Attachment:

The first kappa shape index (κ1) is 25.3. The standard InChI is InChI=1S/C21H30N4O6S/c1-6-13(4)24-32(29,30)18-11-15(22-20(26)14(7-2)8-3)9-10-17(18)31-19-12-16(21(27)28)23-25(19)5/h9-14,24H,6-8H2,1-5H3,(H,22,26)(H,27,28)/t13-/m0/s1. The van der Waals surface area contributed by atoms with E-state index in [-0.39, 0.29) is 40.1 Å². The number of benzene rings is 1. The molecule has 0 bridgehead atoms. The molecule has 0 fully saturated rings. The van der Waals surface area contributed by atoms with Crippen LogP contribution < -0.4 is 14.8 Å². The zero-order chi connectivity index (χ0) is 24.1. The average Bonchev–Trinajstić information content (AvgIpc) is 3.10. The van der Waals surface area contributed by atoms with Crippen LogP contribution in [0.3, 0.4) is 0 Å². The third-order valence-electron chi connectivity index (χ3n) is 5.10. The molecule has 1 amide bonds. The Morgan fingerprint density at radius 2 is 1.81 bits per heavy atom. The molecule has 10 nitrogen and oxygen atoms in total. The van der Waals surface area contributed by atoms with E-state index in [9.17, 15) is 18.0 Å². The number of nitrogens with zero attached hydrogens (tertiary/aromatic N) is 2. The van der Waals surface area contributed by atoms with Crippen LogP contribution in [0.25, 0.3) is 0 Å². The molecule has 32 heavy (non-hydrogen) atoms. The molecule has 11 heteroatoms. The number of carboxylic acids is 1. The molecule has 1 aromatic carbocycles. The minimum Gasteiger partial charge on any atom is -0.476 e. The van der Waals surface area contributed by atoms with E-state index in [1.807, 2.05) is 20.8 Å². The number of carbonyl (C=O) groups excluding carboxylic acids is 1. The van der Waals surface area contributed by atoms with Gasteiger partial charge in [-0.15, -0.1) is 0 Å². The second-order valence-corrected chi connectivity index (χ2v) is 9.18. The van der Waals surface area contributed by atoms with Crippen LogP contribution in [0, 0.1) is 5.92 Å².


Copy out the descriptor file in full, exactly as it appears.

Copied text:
The first kappa shape index (κ1) is 25.3. The standard InChI is InChI=1S/C21H30N4O6S/c1-6-13(4)24-32(29,30)18-11-15(22-20(26)14(7-2)8-3)9-10-17(18)31-19-12-16(21(27)28)23-25(19)5/h9-14,24H,6-8H2,1-5H3,(H,22,26)(H,27,28)/t13-/m0/s1. The van der Waals surface area contributed by atoms with E-state index in [-0.39, 0.29) is 40.1 Å². The number of benzene rings is 1. The molecule has 0 bridgehead atoms. The molecule has 0 fully saturated rings. The van der Waals surface area contributed by atoms with Crippen LogP contribution < -0.4 is 14.8 Å². The zero-order chi connectivity index (χ0) is 24.1. The average Bonchev–Trinajstić information content (AvgIpc) is 3.10. The van der Waals surface area contributed by atoms with Crippen LogP contribution in [0.3, 0.4) is 0 Å². The third-order valence-electron chi connectivity index (χ3n) is 5.10. The molecule has 1 amide bonds. The Morgan fingerprint density at radius 2 is 1.81 bits per heavy atom. The molecule has 10 nitrogen and oxygen atoms in total. The van der Waals surface area contributed by atoms with E-state index in [9.17, 15) is 18.0 Å². The number of nitrogens with zero attached hydrogens (tertiary/aromatic N) is 2. The van der Waals surface area contributed by atoms with Crippen LogP contribution in [0.25, 0.3) is 0 Å². The molecule has 32 heavy (non-hydrogen) atoms. The molecule has 11 heteroatoms. The number of carboxylic acids is 1. The molecule has 1 aromatic carbocycles. The minimum Gasteiger partial charge on any atom is -0.476 e. The van der Waals surface area contributed by atoms with E-state index in [1.807, 2.05) is 20.8 Å². The number of carbonyl (C=O) groups excluding carboxylic acids is 1. The van der Waals surface area contributed by atoms with Gasteiger partial charge in [-0.15, -0.1) is 0 Å². The second-order valence-corrected chi connectivity index (χ2v) is 9.18. The van der Waals surface area contributed by atoms with Crippen LogP contribution in [0, 0.1) is 5.92 Å².